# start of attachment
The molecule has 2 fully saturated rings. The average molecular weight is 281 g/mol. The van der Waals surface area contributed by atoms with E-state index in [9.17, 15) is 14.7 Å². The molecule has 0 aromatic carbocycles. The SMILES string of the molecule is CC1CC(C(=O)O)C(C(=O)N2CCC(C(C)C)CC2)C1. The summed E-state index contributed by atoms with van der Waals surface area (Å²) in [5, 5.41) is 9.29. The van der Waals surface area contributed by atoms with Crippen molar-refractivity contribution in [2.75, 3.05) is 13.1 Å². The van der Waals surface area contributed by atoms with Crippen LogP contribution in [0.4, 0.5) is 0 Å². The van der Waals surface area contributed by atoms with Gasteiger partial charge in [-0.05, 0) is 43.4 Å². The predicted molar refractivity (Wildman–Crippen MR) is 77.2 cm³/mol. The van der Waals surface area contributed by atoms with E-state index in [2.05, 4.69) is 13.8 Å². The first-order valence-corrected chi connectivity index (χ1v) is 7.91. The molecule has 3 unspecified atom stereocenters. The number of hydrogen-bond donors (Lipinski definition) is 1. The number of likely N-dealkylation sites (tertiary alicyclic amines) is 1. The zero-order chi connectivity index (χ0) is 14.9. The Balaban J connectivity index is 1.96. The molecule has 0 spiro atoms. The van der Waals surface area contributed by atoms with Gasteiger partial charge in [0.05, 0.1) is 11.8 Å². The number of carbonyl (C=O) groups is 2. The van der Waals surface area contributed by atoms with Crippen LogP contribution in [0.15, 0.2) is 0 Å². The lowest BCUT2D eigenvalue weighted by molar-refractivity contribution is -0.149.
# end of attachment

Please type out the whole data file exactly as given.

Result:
The molecule has 2 fully saturated rings. The average molecular weight is 281 g/mol. The van der Waals surface area contributed by atoms with E-state index in [9.17, 15) is 14.7 Å². The molecule has 0 aromatic carbocycles. The SMILES string of the molecule is CC1CC(C(=O)O)C(C(=O)N2CCC(C(C)C)CC2)C1. The summed E-state index contributed by atoms with van der Waals surface area (Å²) in [5, 5.41) is 9.29. The van der Waals surface area contributed by atoms with Crippen molar-refractivity contribution in [2.75, 3.05) is 13.1 Å². The van der Waals surface area contributed by atoms with Crippen LogP contribution in [0.4, 0.5) is 0 Å². The van der Waals surface area contributed by atoms with Gasteiger partial charge in [-0.05, 0) is 43.4 Å². The predicted molar refractivity (Wildman–Crippen MR) is 77.2 cm³/mol. The van der Waals surface area contributed by atoms with E-state index in [2.05, 4.69) is 13.8 Å². The first-order valence-corrected chi connectivity index (χ1v) is 7.91. The molecule has 3 unspecified atom stereocenters. The number of hydrogen-bond donors (Lipinski definition) is 1. The number of likely N-dealkylation sites (tertiary alicyclic amines) is 1. The zero-order chi connectivity index (χ0) is 14.9. The Balaban J connectivity index is 1.96. The molecule has 0 spiro atoms. The van der Waals surface area contributed by atoms with Gasteiger partial charge in [0.05, 0.1) is 11.8 Å². The number of carbonyl (C=O) groups is 2. The van der Waals surface area contributed by atoms with Crippen LogP contribution in [0.15, 0.2) is 0 Å². The lowest BCUT2D eigenvalue weighted by molar-refractivity contribution is -0.149.